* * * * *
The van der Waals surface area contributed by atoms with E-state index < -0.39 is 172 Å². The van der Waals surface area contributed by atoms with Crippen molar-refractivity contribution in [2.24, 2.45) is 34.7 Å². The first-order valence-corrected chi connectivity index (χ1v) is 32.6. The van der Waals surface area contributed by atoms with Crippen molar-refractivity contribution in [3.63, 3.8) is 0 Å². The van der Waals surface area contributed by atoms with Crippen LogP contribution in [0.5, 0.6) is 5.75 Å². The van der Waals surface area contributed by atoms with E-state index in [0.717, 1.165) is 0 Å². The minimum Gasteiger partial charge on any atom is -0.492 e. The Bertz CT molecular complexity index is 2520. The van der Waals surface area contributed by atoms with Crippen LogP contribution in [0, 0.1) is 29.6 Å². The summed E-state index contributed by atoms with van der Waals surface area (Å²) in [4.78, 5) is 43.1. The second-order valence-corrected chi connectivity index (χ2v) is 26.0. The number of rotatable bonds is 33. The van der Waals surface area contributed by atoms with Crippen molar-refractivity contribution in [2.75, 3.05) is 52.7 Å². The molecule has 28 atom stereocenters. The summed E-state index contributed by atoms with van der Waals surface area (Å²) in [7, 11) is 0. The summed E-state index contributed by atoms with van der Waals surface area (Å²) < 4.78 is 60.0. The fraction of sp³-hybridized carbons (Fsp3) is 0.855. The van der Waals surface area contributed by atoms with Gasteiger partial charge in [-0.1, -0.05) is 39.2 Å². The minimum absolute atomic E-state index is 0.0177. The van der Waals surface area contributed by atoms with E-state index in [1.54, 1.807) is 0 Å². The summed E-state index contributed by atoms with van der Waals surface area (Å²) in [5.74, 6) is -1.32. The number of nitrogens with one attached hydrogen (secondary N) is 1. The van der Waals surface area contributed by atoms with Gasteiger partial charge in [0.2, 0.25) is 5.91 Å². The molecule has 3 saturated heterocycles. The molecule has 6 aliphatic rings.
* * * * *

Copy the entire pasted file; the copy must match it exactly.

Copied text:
The van der Waals surface area contributed by atoms with E-state index < -0.39 is 172 Å². The van der Waals surface area contributed by atoms with Crippen molar-refractivity contribution in [2.24, 2.45) is 34.7 Å². The first-order valence-corrected chi connectivity index (χ1v) is 32.6. The van der Waals surface area contributed by atoms with Crippen molar-refractivity contribution in [3.63, 3.8) is 0 Å². The van der Waals surface area contributed by atoms with Crippen LogP contribution in [0.5, 0.6) is 5.75 Å². The van der Waals surface area contributed by atoms with E-state index in [0.717, 1.165) is 0 Å². The minimum Gasteiger partial charge on any atom is -0.492 e. The Bertz CT molecular complexity index is 2520. The van der Waals surface area contributed by atoms with Crippen LogP contribution in [0, 0.1) is 29.6 Å². The summed E-state index contributed by atoms with van der Waals surface area (Å²) in [4.78, 5) is 43.1. The second-order valence-corrected chi connectivity index (χ2v) is 26.0. The number of rotatable bonds is 33. The van der Waals surface area contributed by atoms with Crippen molar-refractivity contribution in [2.75, 3.05) is 52.7 Å². The molecule has 28 atom stereocenters. The summed E-state index contributed by atoms with van der Waals surface area (Å²) in [7, 11) is 0. The summed E-state index contributed by atoms with van der Waals surface area (Å²) < 4.78 is 60.0. The fraction of sp³-hybridized carbons (Fsp3) is 0.855. The van der Waals surface area contributed by atoms with Gasteiger partial charge in [-0.1, -0.05) is 39.2 Å². The minimum absolute atomic E-state index is 0.0177. The van der Waals surface area contributed by atoms with E-state index in [1.54, 1.807) is 0 Å². The summed E-state index contributed by atoms with van der Waals surface area (Å²) in [5.74, 6) is -1.32. The number of nitrogens with one attached hydrogen (secondary N) is 1. The van der Waals surface area contributed by atoms with Gasteiger partial charge in [0.2, 0.25) is 5.91 Å². The molecule has 3 saturated heterocycles. The molecule has 6 aliphatic rings.